I believe in a two-party system.
I understand the basic tenets of the Republican Party, or at least the Republican Party I knew in the Northeast, but I don't understand the direction it appears to be taking.
So when people like Roberta McCain, mother to the Senator, speaks out, or Maureen Dowd, writes scathing, but seemingly accurate pieces in the New York Times, I feel as if I am not alone in this confusion.
I don't know exactly when Republicans took this new slander-smearing approach, permitting people like Limbaugh to be spokesmen for its philosophy, or when former elected officials, like Vice President Cheney, got the green light to speak from the pulpit and smear a newly elected administration.
In fact, I'm not certain I can put a handle on politics at all--anymore, any day, by reading literally dozens of articles or hearing hundreds of sound-bits.
I do know that if I were still a member of the party, I would feel dirtied, disgusted and alienated.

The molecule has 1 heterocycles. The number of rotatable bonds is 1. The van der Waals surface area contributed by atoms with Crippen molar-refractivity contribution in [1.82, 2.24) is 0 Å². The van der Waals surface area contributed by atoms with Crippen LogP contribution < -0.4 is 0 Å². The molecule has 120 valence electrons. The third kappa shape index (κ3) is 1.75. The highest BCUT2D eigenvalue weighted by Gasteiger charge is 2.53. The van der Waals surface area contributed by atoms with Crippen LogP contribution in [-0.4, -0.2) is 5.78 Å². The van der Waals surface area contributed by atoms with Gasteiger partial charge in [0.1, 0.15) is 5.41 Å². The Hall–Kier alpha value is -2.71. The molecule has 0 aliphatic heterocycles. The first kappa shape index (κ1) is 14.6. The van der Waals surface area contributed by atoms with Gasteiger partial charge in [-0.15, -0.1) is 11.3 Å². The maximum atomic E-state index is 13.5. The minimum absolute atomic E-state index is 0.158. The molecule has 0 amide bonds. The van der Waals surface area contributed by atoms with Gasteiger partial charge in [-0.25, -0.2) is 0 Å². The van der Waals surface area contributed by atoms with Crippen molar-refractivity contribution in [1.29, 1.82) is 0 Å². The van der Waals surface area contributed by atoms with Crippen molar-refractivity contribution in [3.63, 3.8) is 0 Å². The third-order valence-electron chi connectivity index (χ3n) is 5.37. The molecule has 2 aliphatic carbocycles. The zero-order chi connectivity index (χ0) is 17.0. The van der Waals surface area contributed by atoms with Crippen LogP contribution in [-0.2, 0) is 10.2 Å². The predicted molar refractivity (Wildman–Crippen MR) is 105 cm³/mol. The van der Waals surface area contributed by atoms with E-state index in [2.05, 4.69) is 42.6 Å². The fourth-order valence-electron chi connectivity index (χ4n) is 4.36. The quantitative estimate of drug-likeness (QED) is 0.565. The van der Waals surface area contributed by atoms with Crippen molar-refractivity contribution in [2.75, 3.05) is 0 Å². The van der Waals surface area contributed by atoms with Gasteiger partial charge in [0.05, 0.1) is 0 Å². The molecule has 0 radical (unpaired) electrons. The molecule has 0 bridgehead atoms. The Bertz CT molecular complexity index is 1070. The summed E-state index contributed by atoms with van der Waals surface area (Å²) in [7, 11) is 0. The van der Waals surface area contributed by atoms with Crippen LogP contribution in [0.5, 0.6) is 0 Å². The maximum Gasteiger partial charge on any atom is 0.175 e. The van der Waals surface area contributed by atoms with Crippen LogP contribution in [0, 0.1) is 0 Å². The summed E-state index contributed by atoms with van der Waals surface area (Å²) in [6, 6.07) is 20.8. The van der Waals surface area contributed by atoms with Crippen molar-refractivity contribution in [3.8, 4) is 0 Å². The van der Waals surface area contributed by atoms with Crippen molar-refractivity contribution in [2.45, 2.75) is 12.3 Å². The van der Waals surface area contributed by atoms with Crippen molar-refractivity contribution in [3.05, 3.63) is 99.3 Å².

I can only image how General Colin Powell must feel. Or how threatened Snowe (ME) and Collins (ME) might feel.
It's hard to imagine the Republican Party with no representation from the Middle or the Left.
I was saddened to the point of tears when Lincoln Chafee lost in Rhode Island, not because he was the best of the best but because he represented New England and North Atlantic Republican values.
It is a no wonder Senator Arlen Spector switched up.
But is switching up the way to move the party back to its normative values and philosophy? I doubt it.
Yet if the Republican Party representatives, at large, continue to play out this hand, we might see some strange bedfellows in politicians, more strange than we've experienced heretofore.